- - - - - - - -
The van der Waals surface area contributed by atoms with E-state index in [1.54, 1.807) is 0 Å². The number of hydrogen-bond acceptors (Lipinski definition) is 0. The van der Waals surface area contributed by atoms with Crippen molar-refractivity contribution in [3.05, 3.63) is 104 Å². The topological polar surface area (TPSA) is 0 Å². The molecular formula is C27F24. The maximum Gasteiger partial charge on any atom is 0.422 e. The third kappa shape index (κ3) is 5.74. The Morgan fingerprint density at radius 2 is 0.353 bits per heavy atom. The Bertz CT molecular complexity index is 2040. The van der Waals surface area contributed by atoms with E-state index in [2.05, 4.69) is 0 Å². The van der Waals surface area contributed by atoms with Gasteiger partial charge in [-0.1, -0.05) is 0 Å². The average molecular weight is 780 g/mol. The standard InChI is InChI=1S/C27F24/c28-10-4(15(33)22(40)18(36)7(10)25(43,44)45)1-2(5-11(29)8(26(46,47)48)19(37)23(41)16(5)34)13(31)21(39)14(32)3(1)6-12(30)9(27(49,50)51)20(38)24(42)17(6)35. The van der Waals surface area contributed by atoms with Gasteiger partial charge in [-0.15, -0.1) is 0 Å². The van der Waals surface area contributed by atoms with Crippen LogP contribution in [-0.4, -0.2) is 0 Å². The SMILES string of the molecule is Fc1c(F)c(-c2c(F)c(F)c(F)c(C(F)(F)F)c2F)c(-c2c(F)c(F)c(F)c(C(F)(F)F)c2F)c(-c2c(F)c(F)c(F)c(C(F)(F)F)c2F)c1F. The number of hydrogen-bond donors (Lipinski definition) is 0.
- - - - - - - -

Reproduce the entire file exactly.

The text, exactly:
The van der Waals surface area contributed by atoms with E-state index in [1.54, 1.807) is 0 Å². The number of hydrogen-bond acceptors (Lipinski definition) is 0. The van der Waals surface area contributed by atoms with Crippen molar-refractivity contribution in [3.05, 3.63) is 104 Å². The topological polar surface area (TPSA) is 0 Å². The molecular formula is C27F24. The maximum Gasteiger partial charge on any atom is 0.422 e. The third kappa shape index (κ3) is 5.74. The Morgan fingerprint density at radius 2 is 0.353 bits per heavy atom. The Bertz CT molecular complexity index is 2040. The van der Waals surface area contributed by atoms with E-state index in [2.05, 4.69) is 0 Å². The van der Waals surface area contributed by atoms with Gasteiger partial charge in [-0.1, -0.05) is 0 Å². The average molecular weight is 780 g/mol. The standard InChI is InChI=1S/C27F24/c28-10-4(15(33)22(40)18(36)7(10)25(43,44)45)1-2(5-11(29)8(26(46,47)48)19(37)23(41)16(5)34)13(31)21(39)14(32)3(1)6-12(30)9(27(49,50)51)20(38)24(42)17(6)35. The van der Waals surface area contributed by atoms with Gasteiger partial charge in [-0.15, -0.1) is 0 Å². The van der Waals surface area contributed by atoms with Crippen LogP contribution in [-0.4, -0.2) is 0 Å². The SMILES string of the molecule is Fc1c(F)c(-c2c(F)c(F)c(F)c(C(F)(F)F)c2F)c(-c2c(F)c(F)c(F)c(C(F)(F)F)c2F)c(-c2c(F)c(F)c(F)c(C(F)(F)F)c2F)c1F. The number of hydrogen-bond donors (Lipinski definition) is 0.